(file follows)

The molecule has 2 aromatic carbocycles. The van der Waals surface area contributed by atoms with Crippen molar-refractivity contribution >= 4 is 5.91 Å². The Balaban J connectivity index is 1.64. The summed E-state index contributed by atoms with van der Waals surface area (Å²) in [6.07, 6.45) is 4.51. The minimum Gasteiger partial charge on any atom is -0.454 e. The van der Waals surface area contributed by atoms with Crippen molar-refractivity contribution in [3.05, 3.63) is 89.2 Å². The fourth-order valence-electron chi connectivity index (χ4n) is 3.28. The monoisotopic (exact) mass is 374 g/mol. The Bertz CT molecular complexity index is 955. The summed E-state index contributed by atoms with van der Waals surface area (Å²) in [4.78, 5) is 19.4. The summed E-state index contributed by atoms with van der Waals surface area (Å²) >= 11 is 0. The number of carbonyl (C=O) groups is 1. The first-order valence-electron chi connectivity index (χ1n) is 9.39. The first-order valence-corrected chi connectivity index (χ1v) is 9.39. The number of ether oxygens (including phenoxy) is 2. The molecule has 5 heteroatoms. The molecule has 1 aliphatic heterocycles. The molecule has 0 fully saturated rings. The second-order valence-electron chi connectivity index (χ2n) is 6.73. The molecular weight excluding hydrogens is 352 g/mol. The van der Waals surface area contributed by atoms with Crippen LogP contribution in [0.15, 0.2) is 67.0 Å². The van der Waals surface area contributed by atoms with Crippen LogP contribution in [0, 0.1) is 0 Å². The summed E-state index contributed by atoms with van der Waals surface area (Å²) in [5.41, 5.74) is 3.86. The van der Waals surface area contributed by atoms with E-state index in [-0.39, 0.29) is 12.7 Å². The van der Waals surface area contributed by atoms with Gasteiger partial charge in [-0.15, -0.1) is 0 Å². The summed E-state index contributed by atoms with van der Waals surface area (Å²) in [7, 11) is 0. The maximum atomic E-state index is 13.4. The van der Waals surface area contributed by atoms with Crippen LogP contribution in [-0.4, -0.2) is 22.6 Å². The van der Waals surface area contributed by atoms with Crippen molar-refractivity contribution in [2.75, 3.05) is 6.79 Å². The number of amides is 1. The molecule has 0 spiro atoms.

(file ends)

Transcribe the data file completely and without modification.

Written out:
The molecule has 2 aromatic carbocycles. The van der Waals surface area contributed by atoms with Crippen molar-refractivity contribution >= 4 is 5.91 Å². The Balaban J connectivity index is 1.64. The summed E-state index contributed by atoms with van der Waals surface area (Å²) in [6.07, 6.45) is 4.51. The minimum Gasteiger partial charge on any atom is -0.454 e. The van der Waals surface area contributed by atoms with Crippen molar-refractivity contribution in [3.05, 3.63) is 89.2 Å². The fourth-order valence-electron chi connectivity index (χ4n) is 3.28. The monoisotopic (exact) mass is 374 g/mol. The Bertz CT molecular complexity index is 955. The summed E-state index contributed by atoms with van der Waals surface area (Å²) in [4.78, 5) is 19.4. The summed E-state index contributed by atoms with van der Waals surface area (Å²) >= 11 is 0. The number of carbonyl (C=O) groups is 1. The first-order valence-electron chi connectivity index (χ1n) is 9.39. The first-order valence-corrected chi connectivity index (χ1v) is 9.39. The number of ether oxygens (including phenoxy) is 2. The molecule has 5 heteroatoms. The molecule has 1 aliphatic heterocycles. The molecule has 0 fully saturated rings. The second-order valence-electron chi connectivity index (χ2n) is 6.73. The molecular weight excluding hydrogens is 352 g/mol. The van der Waals surface area contributed by atoms with Crippen LogP contribution in [0.15, 0.2) is 67.0 Å². The van der Waals surface area contributed by atoms with Crippen LogP contribution in [0, 0.1) is 0 Å². The summed E-state index contributed by atoms with van der Waals surface area (Å²) in [5.41, 5.74) is 3.86. The van der Waals surface area contributed by atoms with E-state index in [-0.39, 0.29) is 12.7 Å². The van der Waals surface area contributed by atoms with Gasteiger partial charge in [-0.15, -0.1) is 0 Å². The summed E-state index contributed by atoms with van der Waals surface area (Å²) in [7, 11) is 0. The maximum atomic E-state index is 13.4. The van der Waals surface area contributed by atoms with Crippen LogP contribution in [-0.4, -0.2) is 22.6 Å². The van der Waals surface area contributed by atoms with Crippen molar-refractivity contribution in [2.75, 3.05) is 6.79 Å². The number of amides is 1. The molecule has 0 spiro atoms.